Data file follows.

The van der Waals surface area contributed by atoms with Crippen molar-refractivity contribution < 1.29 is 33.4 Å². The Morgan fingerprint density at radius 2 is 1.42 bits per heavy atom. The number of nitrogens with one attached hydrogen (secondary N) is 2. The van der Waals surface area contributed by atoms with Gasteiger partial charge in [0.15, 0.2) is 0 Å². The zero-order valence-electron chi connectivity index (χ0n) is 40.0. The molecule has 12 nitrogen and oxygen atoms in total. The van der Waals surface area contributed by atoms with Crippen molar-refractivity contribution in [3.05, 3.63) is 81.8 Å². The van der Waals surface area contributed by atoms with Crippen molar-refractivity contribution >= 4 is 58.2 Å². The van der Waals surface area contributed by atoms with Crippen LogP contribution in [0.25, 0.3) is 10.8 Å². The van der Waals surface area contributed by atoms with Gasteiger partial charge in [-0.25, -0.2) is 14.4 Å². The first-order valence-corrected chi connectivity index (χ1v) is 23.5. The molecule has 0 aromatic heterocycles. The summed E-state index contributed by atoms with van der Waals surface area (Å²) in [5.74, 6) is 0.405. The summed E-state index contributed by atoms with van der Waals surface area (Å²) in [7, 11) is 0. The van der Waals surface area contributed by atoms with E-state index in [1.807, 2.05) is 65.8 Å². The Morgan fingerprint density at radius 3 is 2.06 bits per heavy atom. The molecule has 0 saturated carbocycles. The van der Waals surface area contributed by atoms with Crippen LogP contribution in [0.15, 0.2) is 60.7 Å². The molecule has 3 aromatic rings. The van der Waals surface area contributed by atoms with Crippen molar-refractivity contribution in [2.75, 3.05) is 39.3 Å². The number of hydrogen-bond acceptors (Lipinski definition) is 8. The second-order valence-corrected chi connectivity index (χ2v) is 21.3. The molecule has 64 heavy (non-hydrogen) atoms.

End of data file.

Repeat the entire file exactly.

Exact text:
The van der Waals surface area contributed by atoms with Crippen molar-refractivity contribution < 1.29 is 33.4 Å². The Morgan fingerprint density at radius 2 is 1.42 bits per heavy atom. The number of nitrogens with one attached hydrogen (secondary N) is 2. The van der Waals surface area contributed by atoms with Gasteiger partial charge in [0.15, 0.2) is 0 Å². The zero-order valence-electron chi connectivity index (χ0n) is 40.0. The molecule has 12 nitrogen and oxygen atoms in total. The van der Waals surface area contributed by atoms with Crippen molar-refractivity contribution in [3.05, 3.63) is 81.8 Å². The van der Waals surface area contributed by atoms with Crippen molar-refractivity contribution >= 4 is 58.2 Å². The van der Waals surface area contributed by atoms with Crippen LogP contribution in [0.25, 0.3) is 10.8 Å². The van der Waals surface area contributed by atoms with Gasteiger partial charge in [-0.25, -0.2) is 14.4 Å². The first-order valence-corrected chi connectivity index (χ1v) is 23.5. The molecule has 0 aromatic heterocycles. The summed E-state index contributed by atoms with van der Waals surface area (Å²) in [5.74, 6) is 0.405. The summed E-state index contributed by atoms with van der Waals surface area (Å²) in [7, 11) is 0. The van der Waals surface area contributed by atoms with E-state index in [1.807, 2.05) is 65.8 Å². The Morgan fingerprint density at radius 3 is 2.06 bits per heavy atom. The molecule has 0 saturated carbocycles. The van der Waals surface area contributed by atoms with Crippen LogP contribution in [0.15, 0.2) is 60.7 Å². The molecule has 3 aromatic rings. The van der Waals surface area contributed by atoms with Crippen molar-refractivity contribution in [2.75, 3.05) is 39.3 Å². The number of hydrogen-bond acceptors (Lipinski definition) is 8. The second-order valence-corrected chi connectivity index (χ2v) is 21.3. The molecule has 64 heavy (non-hydrogen) atoms.